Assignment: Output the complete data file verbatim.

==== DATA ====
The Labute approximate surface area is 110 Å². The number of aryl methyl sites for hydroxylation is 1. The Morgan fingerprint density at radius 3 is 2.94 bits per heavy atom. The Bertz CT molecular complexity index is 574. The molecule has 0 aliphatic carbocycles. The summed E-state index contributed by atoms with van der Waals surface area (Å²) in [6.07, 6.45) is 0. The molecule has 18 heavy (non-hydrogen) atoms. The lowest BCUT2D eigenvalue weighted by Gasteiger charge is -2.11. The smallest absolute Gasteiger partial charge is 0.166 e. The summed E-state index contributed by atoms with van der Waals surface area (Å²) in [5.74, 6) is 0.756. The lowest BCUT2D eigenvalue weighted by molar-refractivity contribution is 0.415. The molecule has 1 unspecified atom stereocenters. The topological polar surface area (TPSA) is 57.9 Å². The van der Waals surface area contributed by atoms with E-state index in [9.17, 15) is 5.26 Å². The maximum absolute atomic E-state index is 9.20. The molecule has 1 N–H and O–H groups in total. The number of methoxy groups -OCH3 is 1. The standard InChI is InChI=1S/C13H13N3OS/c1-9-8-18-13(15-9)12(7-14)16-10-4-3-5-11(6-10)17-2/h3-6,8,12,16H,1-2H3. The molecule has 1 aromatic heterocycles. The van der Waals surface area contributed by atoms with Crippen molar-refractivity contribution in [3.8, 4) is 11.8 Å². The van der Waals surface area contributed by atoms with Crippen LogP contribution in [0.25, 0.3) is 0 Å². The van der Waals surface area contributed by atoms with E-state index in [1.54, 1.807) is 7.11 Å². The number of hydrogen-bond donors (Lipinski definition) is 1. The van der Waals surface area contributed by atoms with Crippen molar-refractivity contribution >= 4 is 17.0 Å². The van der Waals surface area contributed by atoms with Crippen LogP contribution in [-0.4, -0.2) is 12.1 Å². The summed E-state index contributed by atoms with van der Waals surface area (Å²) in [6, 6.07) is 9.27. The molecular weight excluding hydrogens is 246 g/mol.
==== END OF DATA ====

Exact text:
The Labute approximate surface area is 110 Å². The number of aryl methyl sites for hydroxylation is 1. The Morgan fingerprint density at radius 3 is 2.94 bits per heavy atom. The Bertz CT molecular complexity index is 574. The molecule has 0 aliphatic carbocycles. The summed E-state index contributed by atoms with van der Waals surface area (Å²) in [6.07, 6.45) is 0. The molecule has 18 heavy (non-hydrogen) atoms. The lowest BCUT2D eigenvalue weighted by Gasteiger charge is -2.11. The smallest absolute Gasteiger partial charge is 0.166 e. The summed E-state index contributed by atoms with van der Waals surface area (Å²) in [5.74, 6) is 0.756. The lowest BCUT2D eigenvalue weighted by molar-refractivity contribution is 0.415. The molecule has 1 unspecified atom stereocenters. The topological polar surface area (TPSA) is 57.9 Å². The van der Waals surface area contributed by atoms with E-state index in [9.17, 15) is 5.26 Å². The maximum absolute atomic E-state index is 9.20. The molecule has 1 N–H and O–H groups in total. The number of methoxy groups -OCH3 is 1. The standard InChI is InChI=1S/C13H13N3OS/c1-9-8-18-13(15-9)12(7-14)16-10-4-3-5-11(6-10)17-2/h3-6,8,12,16H,1-2H3. The molecule has 1 aromatic heterocycles. The van der Waals surface area contributed by atoms with Crippen molar-refractivity contribution in [3.8, 4) is 11.8 Å². The van der Waals surface area contributed by atoms with Crippen LogP contribution in [0.25, 0.3) is 0 Å². The van der Waals surface area contributed by atoms with E-state index in [1.54, 1.807) is 7.11 Å². The number of hydrogen-bond donors (Lipinski definition) is 1. The van der Waals surface area contributed by atoms with Crippen molar-refractivity contribution >= 4 is 17.0 Å². The van der Waals surface area contributed by atoms with Crippen LogP contribution in [-0.4, -0.2) is 12.1 Å². The summed E-state index contributed by atoms with van der Waals surface area (Å²) in [6, 6.07) is 9.27. The molecular weight excluding hydrogens is 246 g/mol.